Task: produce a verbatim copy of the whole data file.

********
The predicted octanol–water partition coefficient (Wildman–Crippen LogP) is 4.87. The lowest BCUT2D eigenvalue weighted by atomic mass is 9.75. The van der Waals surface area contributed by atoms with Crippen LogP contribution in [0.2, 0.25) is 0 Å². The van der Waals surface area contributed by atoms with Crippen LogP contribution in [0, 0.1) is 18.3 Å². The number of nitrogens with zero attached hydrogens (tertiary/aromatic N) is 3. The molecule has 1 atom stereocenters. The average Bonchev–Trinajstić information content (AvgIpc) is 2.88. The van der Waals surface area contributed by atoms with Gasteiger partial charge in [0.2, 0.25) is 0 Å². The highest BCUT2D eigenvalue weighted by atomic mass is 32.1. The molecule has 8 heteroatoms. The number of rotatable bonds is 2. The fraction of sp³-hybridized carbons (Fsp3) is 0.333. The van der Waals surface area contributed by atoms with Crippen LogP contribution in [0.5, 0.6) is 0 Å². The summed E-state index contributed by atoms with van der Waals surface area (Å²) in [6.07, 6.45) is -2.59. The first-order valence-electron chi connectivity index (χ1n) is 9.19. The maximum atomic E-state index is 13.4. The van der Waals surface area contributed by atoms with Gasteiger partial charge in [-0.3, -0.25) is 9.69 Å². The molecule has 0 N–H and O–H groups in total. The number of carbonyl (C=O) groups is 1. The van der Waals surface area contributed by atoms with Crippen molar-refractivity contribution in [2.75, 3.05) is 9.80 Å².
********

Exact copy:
The predicted octanol–water partition coefficient (Wildman–Crippen LogP) is 4.87. The lowest BCUT2D eigenvalue weighted by atomic mass is 9.75. The van der Waals surface area contributed by atoms with Crippen LogP contribution in [0.2, 0.25) is 0 Å². The van der Waals surface area contributed by atoms with Crippen LogP contribution in [0, 0.1) is 18.3 Å². The number of nitrogens with zero attached hydrogens (tertiary/aromatic N) is 3. The molecule has 1 atom stereocenters. The average Bonchev–Trinajstić information content (AvgIpc) is 2.88. The van der Waals surface area contributed by atoms with Gasteiger partial charge in [0.2, 0.25) is 0 Å². The highest BCUT2D eigenvalue weighted by atomic mass is 32.1. The molecule has 8 heteroatoms. The number of rotatable bonds is 2. The fraction of sp³-hybridized carbons (Fsp3) is 0.333. The van der Waals surface area contributed by atoms with Crippen LogP contribution in [0.5, 0.6) is 0 Å². The summed E-state index contributed by atoms with van der Waals surface area (Å²) in [6.07, 6.45) is -2.59. The first-order valence-electron chi connectivity index (χ1n) is 9.19. The maximum atomic E-state index is 13.4. The van der Waals surface area contributed by atoms with Gasteiger partial charge in [-0.3, -0.25) is 9.69 Å². The molecule has 0 N–H and O–H groups in total. The number of carbonyl (C=O) groups is 1. The van der Waals surface area contributed by atoms with Crippen molar-refractivity contribution in [2.75, 3.05) is 9.80 Å².